To edit the image in Photoshop in its current state as a flattened rasterized layer, click Open Image. To edit the image as a Smart Object, hold down the Shift key and click Open Image. Many Photoshop tools work on Smart Objects, but the Healing and Clone tools require a rasterized image. To rasterize a Smart Object, right click or Control-click on the Smart Object Layer and choose Rasterize Layer.
Photoshop provides so many great options for touching up images. Personal preference, along with trial and error, will dictate which tools you use on a given image. The size of the area to be touched up and the objects surrounding the touch-up area will also factor into your success with any given tool.
The Spot Healing brush with Content Aware Fill does an amazing job for most small touch-ups, such as the branch in the lower left corner. (Tip: The Spot Healing brush works best on straight lines. If you have an area to remove that is not comprised of straight line, try using Selection with Edit > Fill: Content-Aware. To get the best result, select as small a selection as possible). I'm going to remove the little one on the left side first, as part of my overall strategy to get rid of the big bush in the middle.
Select the Spot Healing brush and make sure that Content-Aware is selected in the settings at the top of your screen. Adjust the brush size to be slightly wider than what is required to paint over any spots that need to be removed. To resize brushes quickly, use the ] key to increase brush size, and the [ key to decrease brush size.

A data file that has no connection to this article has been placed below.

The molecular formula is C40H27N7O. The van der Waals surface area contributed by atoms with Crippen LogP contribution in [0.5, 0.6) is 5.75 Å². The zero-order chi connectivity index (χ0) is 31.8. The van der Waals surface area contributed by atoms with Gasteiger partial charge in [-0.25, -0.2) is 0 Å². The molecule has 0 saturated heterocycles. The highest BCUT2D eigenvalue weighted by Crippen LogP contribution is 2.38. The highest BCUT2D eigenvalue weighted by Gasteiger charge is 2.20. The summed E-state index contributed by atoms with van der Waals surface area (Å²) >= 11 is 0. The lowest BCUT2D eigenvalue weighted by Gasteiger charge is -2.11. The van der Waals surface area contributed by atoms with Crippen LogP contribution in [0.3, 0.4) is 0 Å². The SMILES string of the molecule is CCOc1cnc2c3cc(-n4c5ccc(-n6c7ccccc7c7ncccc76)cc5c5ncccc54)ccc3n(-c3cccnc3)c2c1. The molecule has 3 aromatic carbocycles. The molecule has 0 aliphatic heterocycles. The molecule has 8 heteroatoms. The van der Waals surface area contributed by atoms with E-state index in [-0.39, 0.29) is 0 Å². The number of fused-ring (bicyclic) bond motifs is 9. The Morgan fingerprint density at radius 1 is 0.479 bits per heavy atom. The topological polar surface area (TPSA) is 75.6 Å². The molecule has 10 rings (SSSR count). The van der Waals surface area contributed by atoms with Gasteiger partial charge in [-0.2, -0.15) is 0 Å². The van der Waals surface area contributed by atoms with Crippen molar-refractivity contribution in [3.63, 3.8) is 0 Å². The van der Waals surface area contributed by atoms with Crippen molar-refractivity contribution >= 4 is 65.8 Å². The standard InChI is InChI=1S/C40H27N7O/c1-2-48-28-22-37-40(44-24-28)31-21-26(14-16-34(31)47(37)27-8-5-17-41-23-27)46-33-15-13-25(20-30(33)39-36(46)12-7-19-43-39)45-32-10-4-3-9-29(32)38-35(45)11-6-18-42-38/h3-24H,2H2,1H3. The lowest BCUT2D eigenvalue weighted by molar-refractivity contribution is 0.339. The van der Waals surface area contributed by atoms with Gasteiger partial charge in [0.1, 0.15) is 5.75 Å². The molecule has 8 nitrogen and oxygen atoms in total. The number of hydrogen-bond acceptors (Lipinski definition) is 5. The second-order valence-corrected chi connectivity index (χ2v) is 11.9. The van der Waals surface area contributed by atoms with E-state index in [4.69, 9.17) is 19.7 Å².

In this case, I have used a small brush that's slightly wider than the individual branches. With a single stroke over each branch, they disappear, and Photoshop does a great job of automatically filling the area left behind (see Figure 6).
The original image now has the small branch on the left and a few other small artifacts at the bottom removed.
For that big bush in the middle, I found through trial and error that I get my best results using a large Healing brush to wipe the bottom of it out all at one time. The Healing brush requires you to select a source point (a background or texture you'd like to paint over the offending pixels), and then paint over the area you want to remove, but it also attempts to blend and match color. Photoshop has so many methods for doing touch-ups, but they don't all work for a given situation. So you sometimes have to use trial and error to find the best tool for the job (see Figure 7).
Removing the small branch gave me a nice clean area to use as my source, so I Alt-clicked that area with a brush that was about the size of the circle shown in Figure 7, and painted over the bottom part of the larger bush.
I then used the Clone tool to finish removing the smaller parts of this bush. Keep an eye out for redundant patches in your image created by the Healing brush or Clone tool. Because these tools grab content from other parts of the image, you can end up with patterns that make it obvious your image was altered in Photoshop.
When you're finished with these touch-ups, select the Sharpen tool and pass over some of the areas to get rid of that smudged look that can be left behind by these types of fixes. Figure 8 shows my image after it has been edited.
As I mentioned previously, adjustment layers are how Photoshop handles nondestructive editing. To create an adjustment layer, click the Adjustment Layers button at the bottom of the Layers palette, or select the Adjustments palette.